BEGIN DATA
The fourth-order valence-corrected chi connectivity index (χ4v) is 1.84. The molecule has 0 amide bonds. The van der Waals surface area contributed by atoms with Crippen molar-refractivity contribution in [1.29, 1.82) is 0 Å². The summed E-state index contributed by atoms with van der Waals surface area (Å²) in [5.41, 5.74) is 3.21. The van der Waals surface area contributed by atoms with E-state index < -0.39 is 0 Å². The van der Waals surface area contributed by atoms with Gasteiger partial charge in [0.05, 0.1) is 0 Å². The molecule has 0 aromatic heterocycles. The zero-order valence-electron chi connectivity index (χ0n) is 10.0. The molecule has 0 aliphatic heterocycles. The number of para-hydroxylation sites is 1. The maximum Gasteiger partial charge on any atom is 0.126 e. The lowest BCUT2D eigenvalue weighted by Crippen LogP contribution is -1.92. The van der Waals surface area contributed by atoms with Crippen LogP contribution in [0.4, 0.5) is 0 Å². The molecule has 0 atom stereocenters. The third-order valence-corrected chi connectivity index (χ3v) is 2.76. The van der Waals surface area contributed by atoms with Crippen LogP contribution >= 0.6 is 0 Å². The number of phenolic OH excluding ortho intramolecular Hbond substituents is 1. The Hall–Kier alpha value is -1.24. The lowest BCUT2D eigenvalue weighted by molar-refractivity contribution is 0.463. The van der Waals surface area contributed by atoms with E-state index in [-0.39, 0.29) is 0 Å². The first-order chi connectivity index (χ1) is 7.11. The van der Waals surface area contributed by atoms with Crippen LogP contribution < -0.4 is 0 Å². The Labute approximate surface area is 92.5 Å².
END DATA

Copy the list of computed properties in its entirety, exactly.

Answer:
The fourth-order valence-corrected chi connectivity index (χ4v) is 1.84. The molecule has 0 amide bonds. The van der Waals surface area contributed by atoms with Crippen molar-refractivity contribution in [1.29, 1.82) is 0 Å². The summed E-state index contributed by atoms with van der Waals surface area (Å²) in [5.41, 5.74) is 3.21. The van der Waals surface area contributed by atoms with E-state index < -0.39 is 0 Å². The van der Waals surface area contributed by atoms with Gasteiger partial charge in [0.05, 0.1) is 0 Å². The molecule has 0 aromatic heterocycles. The zero-order valence-electron chi connectivity index (χ0n) is 10.0. The molecule has 0 aliphatic heterocycles. The number of para-hydroxylation sites is 1. The maximum Gasteiger partial charge on any atom is 0.126 e. The lowest BCUT2D eigenvalue weighted by Crippen LogP contribution is -1.92. The van der Waals surface area contributed by atoms with Crippen LogP contribution in [0.4, 0.5) is 0 Å². The molecule has 0 atom stereocenters. The third-order valence-corrected chi connectivity index (χ3v) is 2.76. The van der Waals surface area contributed by atoms with Crippen LogP contribution >= 0.6 is 0 Å². The number of phenolic OH excluding ortho intramolecular Hbond substituents is 1. The Hall–Kier alpha value is -1.24. The lowest BCUT2D eigenvalue weighted by molar-refractivity contribution is 0.463. The van der Waals surface area contributed by atoms with E-state index in [-0.39, 0.29) is 0 Å². The first-order chi connectivity index (χ1) is 7.11. The van der Waals surface area contributed by atoms with Crippen LogP contribution < -0.4 is 0 Å². The Labute approximate surface area is 92.5 Å².